Door-to-Door Matchmakers

colson2A defining characteristic of modern life is how much you can do without leaving the house: You can work, bank, buy groceries, and even shop for a new home without setting foot outside your present one. And now in Japan, you can add “find a mate” to the list. There, elderly women go door-to-door, armed with pictures of local single people, hoping to set them up with other local singles. What makes these women different from traditional matchmakers or contemporary dating services is that the singles have not solicited their assistance. As Reuters put it, the two hundred members of an older women’s group in Fukui prefecture—Japan’s equivalent of a state—are “proud to be busybody matchmakers.” Make that “government-sanctioned busybody matchmakers”: The group is subsidized by the prefecture’s government. Last year, it helped “50 couples tie the knot” and helped make the prefecture the only one of Japan’s forty-seven prefectures to see a rise in its birth rate. Then again, rise is a relative term: Even after aggressive measures like this one, Fukui’s birth rate is far below replacement level. I have previously told “BreakPoint” listeners and readers about Japan’s demographic crisis: Its extremely low birth rate, coupled with Japan’s aversion to immigration, has left Japan in danger of, as one of the matchmakers of Fukui put it, “simply [dying] away.” And before Japan dies away, a birth rate that is barely half of replacement level has already created the world’s oldest society with fewer and fewer young people to care for its elderly. Given the bleak mathematics, it is no wonder that the government will try anything, even subsidized octogenarian busybodies, to raise the birth rate. But it’s not enough—not even close. That’s because the issue isn’t one of incentives—government and employers already provide time off, shortened work hours, day care, and even cash for people who have children. The problem is, as one university professor told Reuters, that people are not taking advantage of those incentives. In other words, the problem is culture. As the head “busybody,” Shoko Mitsunari, put it, the current resistance to marriage and childrearing was “unthinkable” when she was young. If, like today, having children is not a priority—or, even worse, if people view children as an impediment to their vision of the “good life”—then all the subsidies, matchmaking, and day care in the world will only make a marginal difference. As Reuters rightly noted, “the phenomenon is not unique to Japan.” Every member of the European Union has a birth rate below replacement level. Like Japan, generous government benefits have not made a significant difference. Instead, higher rates of immigration have bought those countries time before they, too, “die away.” But the time comes at a cost: an unassimilated Muslim population that threatens their security. It’s hard to imagine a clearer example of the importance of culture and worldview. While government policies are important, they are no substitute for the right beliefs. Without those beliefs, the “unthinkable” becomes the norm, no matter how hard busybodies try.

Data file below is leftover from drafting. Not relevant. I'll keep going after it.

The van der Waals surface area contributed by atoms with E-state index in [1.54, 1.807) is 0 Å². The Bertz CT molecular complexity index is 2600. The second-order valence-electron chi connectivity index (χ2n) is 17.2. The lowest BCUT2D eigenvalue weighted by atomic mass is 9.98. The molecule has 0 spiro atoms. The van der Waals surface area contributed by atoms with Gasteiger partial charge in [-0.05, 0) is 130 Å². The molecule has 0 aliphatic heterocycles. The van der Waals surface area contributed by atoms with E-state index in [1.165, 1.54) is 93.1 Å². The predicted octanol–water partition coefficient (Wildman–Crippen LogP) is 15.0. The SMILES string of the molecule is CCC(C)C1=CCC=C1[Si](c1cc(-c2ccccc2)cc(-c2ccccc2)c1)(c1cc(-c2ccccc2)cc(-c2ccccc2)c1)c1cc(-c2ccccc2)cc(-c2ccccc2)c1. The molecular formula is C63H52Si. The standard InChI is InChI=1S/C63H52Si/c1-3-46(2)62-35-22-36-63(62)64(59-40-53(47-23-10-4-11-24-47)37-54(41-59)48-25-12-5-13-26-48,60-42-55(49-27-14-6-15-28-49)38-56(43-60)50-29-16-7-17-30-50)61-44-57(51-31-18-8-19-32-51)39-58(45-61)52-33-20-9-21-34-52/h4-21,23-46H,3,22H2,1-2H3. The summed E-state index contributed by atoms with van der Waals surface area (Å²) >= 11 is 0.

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For Further Reading and Information
Chisa Fujioka, “In Baby-Scarce Japan, Marriage Is Delivered to Door,” Reuters, 10 April 2007. Justin McCurry, “Japan’s Age-Old Problem,” Guardian (London), 17 April 2007. BreakPoint Commentary No. 060119, “Fighting the Future: ‘Choice’ and the Family.” BreakPoint Commentary No. 050314, “Toys without Children: Demographic Suicide.” BreakPoint Commentary No. 050711, “Wolves in Berlin: Europe’s Demographic Crisis.” BreakPoint Commentary No. 051011, “Living Alone: Worldview and Demographics.” BreakPoint Commentary No. 070309, “For the Sake of the Planet?: Anti-Natalism in America.”


Chuck Colson


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